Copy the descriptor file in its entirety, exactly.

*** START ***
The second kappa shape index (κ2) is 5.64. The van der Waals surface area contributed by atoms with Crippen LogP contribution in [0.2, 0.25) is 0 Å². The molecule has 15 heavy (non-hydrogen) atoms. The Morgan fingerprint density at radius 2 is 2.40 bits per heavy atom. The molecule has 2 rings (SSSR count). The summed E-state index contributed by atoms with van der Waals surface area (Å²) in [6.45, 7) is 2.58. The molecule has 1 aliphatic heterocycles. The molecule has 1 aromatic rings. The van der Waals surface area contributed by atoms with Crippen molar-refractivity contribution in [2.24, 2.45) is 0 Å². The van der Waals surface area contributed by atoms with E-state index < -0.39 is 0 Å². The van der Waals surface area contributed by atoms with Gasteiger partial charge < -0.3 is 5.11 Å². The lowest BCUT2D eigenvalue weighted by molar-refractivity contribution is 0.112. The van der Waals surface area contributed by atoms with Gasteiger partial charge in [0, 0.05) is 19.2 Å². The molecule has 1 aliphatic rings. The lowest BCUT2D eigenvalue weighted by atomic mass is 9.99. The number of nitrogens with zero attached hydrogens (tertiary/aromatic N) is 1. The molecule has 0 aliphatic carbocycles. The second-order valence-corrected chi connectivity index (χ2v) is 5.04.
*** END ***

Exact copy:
The second kappa shape index (κ2) is 5.64. The van der Waals surface area contributed by atoms with Crippen LogP contribution in [0.2, 0.25) is 0 Å². The molecule has 15 heavy (non-hydrogen) atoms. The Morgan fingerprint density at radius 2 is 2.40 bits per heavy atom. The molecule has 2 rings (SSSR count). The summed E-state index contributed by atoms with van der Waals surface area (Å²) in [6.45, 7) is 2.58. The molecule has 1 aliphatic heterocycles. The molecule has 1 aromatic rings. The van der Waals surface area contributed by atoms with Crippen molar-refractivity contribution in [2.24, 2.45) is 0 Å². The van der Waals surface area contributed by atoms with E-state index < -0.39 is 0 Å². The van der Waals surface area contributed by atoms with Gasteiger partial charge < -0.3 is 5.11 Å². The lowest BCUT2D eigenvalue weighted by molar-refractivity contribution is 0.112. The van der Waals surface area contributed by atoms with Gasteiger partial charge in [0, 0.05) is 19.2 Å². The molecule has 1 aliphatic rings. The lowest BCUT2D eigenvalue weighted by atomic mass is 9.99. The number of nitrogens with zero attached hydrogens (tertiary/aromatic N) is 1. The molecule has 0 aliphatic carbocycles. The second-order valence-corrected chi connectivity index (χ2v) is 5.04.